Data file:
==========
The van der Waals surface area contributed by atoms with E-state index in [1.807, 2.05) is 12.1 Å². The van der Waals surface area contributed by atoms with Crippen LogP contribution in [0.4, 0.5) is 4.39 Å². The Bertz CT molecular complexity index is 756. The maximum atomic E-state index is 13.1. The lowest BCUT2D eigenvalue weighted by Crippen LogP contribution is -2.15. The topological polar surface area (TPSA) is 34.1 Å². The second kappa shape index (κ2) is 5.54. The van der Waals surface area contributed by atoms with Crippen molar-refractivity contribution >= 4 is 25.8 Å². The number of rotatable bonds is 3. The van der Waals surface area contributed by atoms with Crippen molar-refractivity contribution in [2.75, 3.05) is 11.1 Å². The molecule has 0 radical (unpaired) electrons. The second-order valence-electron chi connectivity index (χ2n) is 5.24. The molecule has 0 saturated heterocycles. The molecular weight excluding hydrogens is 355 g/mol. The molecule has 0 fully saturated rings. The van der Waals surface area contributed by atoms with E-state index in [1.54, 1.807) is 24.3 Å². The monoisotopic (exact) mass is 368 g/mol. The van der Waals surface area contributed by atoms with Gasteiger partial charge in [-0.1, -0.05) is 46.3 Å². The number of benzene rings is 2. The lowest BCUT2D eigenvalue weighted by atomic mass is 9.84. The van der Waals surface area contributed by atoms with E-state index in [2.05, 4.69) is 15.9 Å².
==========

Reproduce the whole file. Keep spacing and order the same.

The van der Waals surface area contributed by atoms with E-state index in [1.807, 2.05) is 12.1 Å². The van der Waals surface area contributed by atoms with Crippen LogP contribution in [0.4, 0.5) is 4.39 Å². The Bertz CT molecular complexity index is 756. The maximum atomic E-state index is 13.1. The lowest BCUT2D eigenvalue weighted by Crippen LogP contribution is -2.15. The topological polar surface area (TPSA) is 34.1 Å². The second kappa shape index (κ2) is 5.54. The van der Waals surface area contributed by atoms with Crippen molar-refractivity contribution >= 4 is 25.8 Å². The number of rotatable bonds is 3. The van der Waals surface area contributed by atoms with Crippen molar-refractivity contribution in [2.75, 3.05) is 11.1 Å². The molecule has 0 radical (unpaired) electrons. The second-order valence-electron chi connectivity index (χ2n) is 5.24. The molecule has 0 saturated heterocycles. The molecular weight excluding hydrogens is 355 g/mol. The molecule has 0 fully saturated rings. The van der Waals surface area contributed by atoms with E-state index in [1.54, 1.807) is 24.3 Å². The monoisotopic (exact) mass is 368 g/mol. The van der Waals surface area contributed by atoms with Gasteiger partial charge in [-0.1, -0.05) is 46.3 Å². The number of benzene rings is 2. The lowest BCUT2D eigenvalue weighted by atomic mass is 9.84. The van der Waals surface area contributed by atoms with E-state index in [2.05, 4.69) is 15.9 Å².